Postnatal post-traumatic stress disorder (PTSD) is being found to be an important mental health issue among new mothers. Usually presenting within a month of childbirth, it occasionally takes up to a year to manifest.
It is preceded by a perception of trauma during labor and delivery, which presents a threat to the life or health of either the mother or the baby, coupled with a feeling of helplessness and resulting extreme fear.
In some cases the symptoms of PTSD fluctuate in severity, but in others the features remain constant and troubling. It may be a source of impaired functioning at home, in society and at work, but women are often afraid to seek help. However, PTSD can be treated even years after the occurrence of the original trauma.
Therefore anyone who is struggling to overcome memories and fears connected with a traumatic experience should be encouraged to face their fears and negative feelings, so that they will receive the right assistance to come to terms with it.
At the first appointment, the patient’s healthcare provider will spend time determining the symptoms so as to confirm the diagnosis and decide on the appropriate treatment. If the symptoms of PTSD have lasted more than 4 weeks or are causing severe disturbance, psychiatric evaluation and help are advised to ensure that remission is brought about as fast as possible.
The health specialists who are equipped to manage PTSD include psychologists, psychiatrists, or a community psychiatric nurse.
The main avenues of treatment for PTSD are watchful waiting, psychotherapy and medication.
This mode of treatment is chosen in patients with mild symptoms, especially if they are of recent onset (less than 4 weeks old). The patient is supported for depressive symptoms if present, and plans are made to relieve stressors, if any. The symptoms are watched by close monitoring to observe their course. If they worsen, other therapies are adopted. The woman should attend a follow-up session within a month of the first.
The rationale for this approach is based on the finding that two of every three people who have undergone trauma usually recover without specific treatment.
Once the healthcare provider determines that the patient requires treatment, psychotherapy is advised. This may take various forms, such as cognitive behavioral therapy (CBT), with or without medication. Severe forms of PTSD may require both medication and psychotherapy.
Psychotherapy is also called talk therapy, and is effective in dealing with disorders of the emotions leading to mental health issues. The doctor is trained to listen to the patient so as to understand the true problems, which can then be handled with various tools.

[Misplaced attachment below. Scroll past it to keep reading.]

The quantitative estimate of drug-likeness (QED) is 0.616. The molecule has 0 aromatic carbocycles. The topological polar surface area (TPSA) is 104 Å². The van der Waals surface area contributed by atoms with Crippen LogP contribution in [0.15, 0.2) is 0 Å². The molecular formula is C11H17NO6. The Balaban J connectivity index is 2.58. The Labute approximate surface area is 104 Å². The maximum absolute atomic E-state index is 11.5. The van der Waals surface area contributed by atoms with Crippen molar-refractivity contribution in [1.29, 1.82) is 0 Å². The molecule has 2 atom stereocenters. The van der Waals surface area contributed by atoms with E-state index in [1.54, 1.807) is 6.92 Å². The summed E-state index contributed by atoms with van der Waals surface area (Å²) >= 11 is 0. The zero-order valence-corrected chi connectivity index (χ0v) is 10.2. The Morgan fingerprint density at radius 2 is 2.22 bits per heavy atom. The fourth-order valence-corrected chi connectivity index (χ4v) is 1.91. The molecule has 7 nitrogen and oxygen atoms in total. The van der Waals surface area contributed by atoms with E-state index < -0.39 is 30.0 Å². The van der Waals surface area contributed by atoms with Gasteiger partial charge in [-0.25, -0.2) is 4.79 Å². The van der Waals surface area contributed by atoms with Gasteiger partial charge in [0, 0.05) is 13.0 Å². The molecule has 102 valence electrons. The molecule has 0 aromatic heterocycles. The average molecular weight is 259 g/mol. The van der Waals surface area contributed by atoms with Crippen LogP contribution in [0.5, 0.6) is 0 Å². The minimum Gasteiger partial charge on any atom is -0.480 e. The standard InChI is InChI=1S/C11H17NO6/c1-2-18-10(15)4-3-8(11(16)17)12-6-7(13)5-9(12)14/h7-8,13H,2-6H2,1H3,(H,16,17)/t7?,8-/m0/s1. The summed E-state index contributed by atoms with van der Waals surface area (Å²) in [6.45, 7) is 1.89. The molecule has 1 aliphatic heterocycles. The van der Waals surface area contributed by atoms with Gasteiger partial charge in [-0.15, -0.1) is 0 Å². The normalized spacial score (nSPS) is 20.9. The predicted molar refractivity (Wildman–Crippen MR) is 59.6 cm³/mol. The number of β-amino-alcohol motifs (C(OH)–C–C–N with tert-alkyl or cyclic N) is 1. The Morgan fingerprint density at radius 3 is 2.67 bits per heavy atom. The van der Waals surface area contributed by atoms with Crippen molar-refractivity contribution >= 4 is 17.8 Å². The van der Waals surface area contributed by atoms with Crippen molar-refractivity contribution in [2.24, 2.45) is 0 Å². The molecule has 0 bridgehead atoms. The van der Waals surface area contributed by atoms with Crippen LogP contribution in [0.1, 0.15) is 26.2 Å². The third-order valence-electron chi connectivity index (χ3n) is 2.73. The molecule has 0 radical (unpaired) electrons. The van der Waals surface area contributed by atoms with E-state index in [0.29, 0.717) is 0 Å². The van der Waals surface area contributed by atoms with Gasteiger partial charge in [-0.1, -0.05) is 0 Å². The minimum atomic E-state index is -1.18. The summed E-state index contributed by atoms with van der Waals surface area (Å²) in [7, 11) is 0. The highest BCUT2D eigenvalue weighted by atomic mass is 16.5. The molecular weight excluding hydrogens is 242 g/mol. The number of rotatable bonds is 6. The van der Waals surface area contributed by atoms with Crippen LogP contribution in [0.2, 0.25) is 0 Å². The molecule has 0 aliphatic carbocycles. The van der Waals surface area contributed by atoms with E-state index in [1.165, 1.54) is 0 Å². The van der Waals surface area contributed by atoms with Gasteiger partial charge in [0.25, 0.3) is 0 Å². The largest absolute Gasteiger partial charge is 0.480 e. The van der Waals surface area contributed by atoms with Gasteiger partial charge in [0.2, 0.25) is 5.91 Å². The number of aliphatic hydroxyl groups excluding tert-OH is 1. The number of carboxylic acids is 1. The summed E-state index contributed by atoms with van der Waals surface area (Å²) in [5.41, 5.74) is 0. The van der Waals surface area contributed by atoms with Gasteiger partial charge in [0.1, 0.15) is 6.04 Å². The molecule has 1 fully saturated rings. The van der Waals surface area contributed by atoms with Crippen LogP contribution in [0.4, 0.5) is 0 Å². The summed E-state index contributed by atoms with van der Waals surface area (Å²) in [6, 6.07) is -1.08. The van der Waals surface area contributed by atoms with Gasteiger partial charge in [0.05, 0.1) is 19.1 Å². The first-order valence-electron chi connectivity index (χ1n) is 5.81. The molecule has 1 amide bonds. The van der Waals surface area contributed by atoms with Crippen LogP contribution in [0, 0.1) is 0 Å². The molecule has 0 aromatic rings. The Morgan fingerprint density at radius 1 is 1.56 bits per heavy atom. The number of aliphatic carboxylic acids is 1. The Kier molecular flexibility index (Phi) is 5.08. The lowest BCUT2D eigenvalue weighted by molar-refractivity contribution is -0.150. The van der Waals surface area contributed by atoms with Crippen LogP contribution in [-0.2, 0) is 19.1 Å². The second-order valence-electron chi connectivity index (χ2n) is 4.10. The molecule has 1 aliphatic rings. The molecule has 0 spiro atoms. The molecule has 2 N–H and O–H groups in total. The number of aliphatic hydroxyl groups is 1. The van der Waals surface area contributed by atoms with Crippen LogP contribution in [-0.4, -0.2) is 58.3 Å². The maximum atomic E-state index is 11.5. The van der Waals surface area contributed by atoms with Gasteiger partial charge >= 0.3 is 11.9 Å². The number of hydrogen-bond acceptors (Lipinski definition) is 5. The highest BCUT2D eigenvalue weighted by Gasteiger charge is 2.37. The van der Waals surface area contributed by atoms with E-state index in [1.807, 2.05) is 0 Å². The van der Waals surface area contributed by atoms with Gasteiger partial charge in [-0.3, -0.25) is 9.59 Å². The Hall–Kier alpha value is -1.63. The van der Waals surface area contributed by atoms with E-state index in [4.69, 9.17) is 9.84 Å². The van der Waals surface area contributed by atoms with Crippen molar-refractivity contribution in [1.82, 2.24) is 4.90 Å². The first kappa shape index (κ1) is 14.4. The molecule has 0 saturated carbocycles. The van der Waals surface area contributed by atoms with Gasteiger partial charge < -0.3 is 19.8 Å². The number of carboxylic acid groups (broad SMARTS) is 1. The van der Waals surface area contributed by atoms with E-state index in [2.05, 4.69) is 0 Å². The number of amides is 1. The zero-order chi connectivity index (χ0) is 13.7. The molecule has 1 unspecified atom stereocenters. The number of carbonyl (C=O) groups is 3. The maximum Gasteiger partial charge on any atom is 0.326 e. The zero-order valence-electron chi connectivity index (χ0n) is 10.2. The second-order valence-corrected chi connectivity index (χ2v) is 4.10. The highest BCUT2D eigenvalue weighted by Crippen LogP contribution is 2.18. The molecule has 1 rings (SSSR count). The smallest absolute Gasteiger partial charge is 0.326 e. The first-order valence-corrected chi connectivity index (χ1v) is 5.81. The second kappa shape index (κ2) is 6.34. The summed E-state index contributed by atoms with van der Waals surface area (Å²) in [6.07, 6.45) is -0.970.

For example, CBT recognizes that one’s behavior springs from one’s thoughts, so that changing the thought pattern will change the behavior as well. Behavioral exercises are coupled with first identifying and recording the counterproductive thought which leads to self-destructive behavior.
The benefit of the sessions lies in the fact that the woman can be helped to deal more effectively with her emotions while recollecting the painful experience in the presence of a therapist. This gives a safe outlet and helps her confront the trauma, while the therapist can identify unhelpful or self-destructive thoughts about the past experience, and guide her to change such ways of thinking.
Avoidance and numbing behavior will be gradually phased out by behavioral exercises which are aimed at facing the fear. CBT may take several months of treatment.
Eye movement desensitization and reprocessing (EMDR) is another somewhat newer technique which helps women recall the trauma with greater emotional detachment, finding ways to deal with it as a result.
Sharing your experiences and treatment results with a group of people who have PTSD is often very helpful in overcoming feelings of isolation, providing emotional and relational support, and helping the woman find and give understanding. People in the group learn from each other and manage their condition better as a result.
Severe PTSD may require antidepressants. Indications for their use include:
- A patient’s unwillingness to start psychotherapy
- Current threat of trauma as when domestic violence is present
- Failure of psychotherapy
- Co-existing severe mental disorders such as major depression which unfits you for psychotherapy alone
- Reducing depression or anxiety in older people
At least a year of medication is indicated, followed by graduated withdrawal. Patients should be aware of possible side effects and contact their healthcare providers as required.